Q&A: EU Stepping Closer to Israel, Regardless

  • David Cronin interviews European Commissioner for External Relations BENITA FERRERO-WALDNER (brussels)
  • Thursday, July 30, 2009
  • Inter Press Service

Israel was the first of the EU's neighbours to take part in the bloc's multi-billion euro programmes dedicated to scientific research and enterprise development, and has been intimately involved in the Galileo satellite navigation scheme.

In December 2008, EU governments unanimously agreed to further upgrade their ties with Israel by paving the way for its integration into the EU's single market for goods and services, as well as strengthening its bonds with the EU's political and military structures. The decision was taken even though Israel had broken a ceasefire with Hamas a month earlier - on the day Barack Obama was elected U.S. president - by launching an attack on Gaza.

Initially, both sides had agreed that the upgrade should take effect in summer 2009. But the Israeli offensive against Gaza in December and January meant that other issues had to be prioritised. As a result, the upgrade process has been temporarily delayed.

Excerpts from the interview with Ferrero-Waldner on where relations now stand:

IPS: During a recent visit to Israel and the Palestinian territories, I met some human rights activists who were sharply critical of the European Union's decision last year to 'upgrade' its relations with Israel. The activists felt that the EU was treating Israel as a 'normal' industrialised country and not as one state that is illegally occupying the land of another people. What is your response to that criticism?

Benita Ferrero-Waldner: The EU has made it clear, on a number of occasions, that the upgrade is not taking place in a vacuum, irrespective of the situation on the ground. The recent decision not to pursue the upgrading at the current point in time, in view of the political environment, bears witness to this. However, this has not changed the commitment of the EU to strengthen bilateral relations with Israel in principle.

IPS: I've also heard it said that one of Tzipi Livni's intentions in pursuing the upgrade when she was Israel's foreign minister was to make it more difficult for the EU to criticise Israel's behaviour in the Palestinian territories, at least in public. Her rationale, according to several sources I've spoken to in both Brussels and the Middle East, was to create a formal alliance with the EU on the understanding that one friend does not embarrass another friend. Do you agree with this view?

BFW: If you had an issue of concern, who would you rather discuss it with, a friend or a person you barely know? The closer a relationship is, the more frequently the parties meet, and the more occasions there are to discuss also themes where you do not see eye to eye. I personally see to it that these occasions for dialogue are well used to relay our most important points of preoccupation.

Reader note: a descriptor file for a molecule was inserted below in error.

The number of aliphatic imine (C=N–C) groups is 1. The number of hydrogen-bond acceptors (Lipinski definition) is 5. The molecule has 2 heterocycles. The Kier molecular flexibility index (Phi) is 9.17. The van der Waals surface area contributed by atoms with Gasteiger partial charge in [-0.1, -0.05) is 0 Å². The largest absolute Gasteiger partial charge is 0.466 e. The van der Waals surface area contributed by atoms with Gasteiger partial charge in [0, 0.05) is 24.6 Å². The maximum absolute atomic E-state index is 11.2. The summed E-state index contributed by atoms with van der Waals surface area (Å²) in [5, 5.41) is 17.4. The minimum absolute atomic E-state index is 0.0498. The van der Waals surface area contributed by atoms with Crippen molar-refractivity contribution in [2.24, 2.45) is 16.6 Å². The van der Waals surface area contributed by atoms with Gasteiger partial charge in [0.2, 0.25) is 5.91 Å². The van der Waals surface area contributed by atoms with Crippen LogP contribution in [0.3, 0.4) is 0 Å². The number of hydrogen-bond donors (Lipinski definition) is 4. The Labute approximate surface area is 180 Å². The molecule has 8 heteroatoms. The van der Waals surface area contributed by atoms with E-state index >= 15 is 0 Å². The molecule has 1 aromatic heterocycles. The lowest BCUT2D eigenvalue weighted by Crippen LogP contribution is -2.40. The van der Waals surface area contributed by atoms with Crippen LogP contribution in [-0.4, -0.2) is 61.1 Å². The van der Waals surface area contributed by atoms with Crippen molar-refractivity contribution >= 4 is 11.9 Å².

IPS: You have spoken on a number of occasions about how Israel has impeded delivery of EU-funded aid to the Palestinian territory. Why have you never asked Israel to pay the bill for damage that its defence force has caused to EU-funded projects in the West Bank or Gaza? Do you not have a duty to European taxpayers to seek compensation?

BFW: The question of compensation is legally a very complex one. Besides, the records show that the majority of damage was to projects financed by the EU member states, in which case it is up to the member states to decide what legal action to take. The European Commission has sought, and will continue to seek, explanations from the Israeli authorities whenever there are Commission-funded projects which have been destroyed or damaged. But to halt the cycle of destruction and reconstruction, we need progress towards the creation of the future Palestinian state and thus peace in the Middle East.

IPS: It is no secret that EU aid to the Palestinian territories is paying for many things that, under international law, are the responsibility of the occupying power. Do you have any suggestions about how this situation can be rectified? Can the EU help to meet the basic needs of the Palestinians in a way that doesn't help perpetuate the occupation?

BFW: The best suggestion is to achieve a peace agreement between Israel and the Palestinians which would end the occupation. This is the overall aim of EU policy towards the occupied Palestinian territory. This is the main rationale behind our institution-building activities: to prepare the Palestinians to run a state and, finally, take their destiny into their own hands and so to realise their legitimate aspirations.

In the meanwhile, our humanitarian and emergency assistance does not perpetuate the occupation, but rather provides help to the ailing population. This year, for example, we provided more than 200 million euros to contribute to salaries of Palestinian Authority employees, to the fuel costs of the Gaza power plant and to vulnerable families. We gave more than 100 million euros for humanitarian and food aid. Overall, since 2007 the European Commission has been providing approximately 500 million euros to the Palestinians every year.

IPS: Do you accept that the EU's decision not to deal directly with Hamas has been a mistake and that it may have contributed to widening the divisions between it and its rival Fatah?

BFW: I personally don't think that the growing divisions between Fatah and Hamas, which I am following with great concern, are a result of EU policy. But now we have to focus on the future and find ways to mend this rift. This is why I fully support Egypt's efforts to achieve (Palestinian) national reconciliation, which will hopefully succeed in the not too distant future.

© Inter Press Service (2009) — All Rights ReservedOriginal source: Inter Press Service

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